Quarter of two. Every time Dominic and I meet at the Even Hotel, Janet Jackson’s “Escapade” can be heard on the PA. It’s a song of 1989, which for me is meaningful because in the fall of that year I also studied James Joyce. I know it’s only my own mind putting stuff together, but what a great thing! My soul longs for joy and happiness after eons of guilt and despair. Could it be that life can finally be as I desire it? The fact is that people are always free within a certain set of circumstances. Moreover, we can choose our emotions at any given time. Happiness comes from inside. And then, to what extent we can, we change the world around us. Some situations will always be sad, but we have the freedom not to go there. Memories of my mother make me happy. It doesn’t matter that my siblings despised her. My life isn’t theirs to control. The only soul living inside my body is me. And I alone am the arbiter and judge of value. All of us are alone with our lives, yet alone together. Sometimes there are connections when everything makes sense. Voila Janet Jackson, James Joyce, and job search with Dominic at the Even Hotel…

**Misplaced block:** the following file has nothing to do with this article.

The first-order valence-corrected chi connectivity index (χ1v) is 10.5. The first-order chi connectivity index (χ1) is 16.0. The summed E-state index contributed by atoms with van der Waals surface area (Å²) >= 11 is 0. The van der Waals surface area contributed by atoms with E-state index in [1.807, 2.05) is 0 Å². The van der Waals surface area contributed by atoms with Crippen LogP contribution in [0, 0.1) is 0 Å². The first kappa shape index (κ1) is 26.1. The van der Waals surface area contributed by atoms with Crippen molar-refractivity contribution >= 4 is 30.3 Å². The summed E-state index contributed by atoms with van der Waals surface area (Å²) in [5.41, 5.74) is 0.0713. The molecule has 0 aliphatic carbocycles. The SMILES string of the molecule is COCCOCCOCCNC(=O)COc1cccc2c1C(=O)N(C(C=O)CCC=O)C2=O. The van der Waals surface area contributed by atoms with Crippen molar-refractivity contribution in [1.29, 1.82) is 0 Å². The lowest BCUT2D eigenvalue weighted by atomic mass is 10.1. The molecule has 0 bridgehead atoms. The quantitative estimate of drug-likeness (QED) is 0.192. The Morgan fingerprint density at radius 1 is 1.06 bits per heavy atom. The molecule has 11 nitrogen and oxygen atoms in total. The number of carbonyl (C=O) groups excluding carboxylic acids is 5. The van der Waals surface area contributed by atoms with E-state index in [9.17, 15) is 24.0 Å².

Eight o’clock. The varieties of human experience and all the different kinds of people always keep me entertained. If I don’t let them get me down, I can find humans fascinating and enjoyable. Of course I am one of them, but I usually observe others from the sidelines. I feel that the illness makes me a pariah, someone shunned to some degree. I realize that I could be wrong. Also I keep writing about mental illness openly in an effort to add more colors to the rainbow. Not that an illness is a good thing, yet it is a genetic condition that characterizes a certain group of people. We are united in our struggle to live in spite of the odds against us. People with disabilities are absolutely a rainbow group. I saw a man with dwarfism yesterday noon. He strolled along on his way to Laurel Hill, intent and unsmiling. I was waiting for my taxi in the parking lot when he appeared from the direction of the neighboring hotel. I would’ve smiled at him had he looked at me. My city is growing bigger, and as it does, the population of the disabled increases. I hope it continues to expand and educate people on how to get along with each other. I love taking the taxi to my appointments and pretending I didn’t grow up in Eugene. The number of new hotels in town is really rising, and new apartment complexes keep sprouting up. And then you arrive at my house, the vivid yellow one with white trim; the only one like it on my street; the one that broadcasts some kind of message, as bold as the rainbow people you meet more and more frequently. My house is the one that says, Yes, liberals are welcome here; and, Conservatives, don’t stay.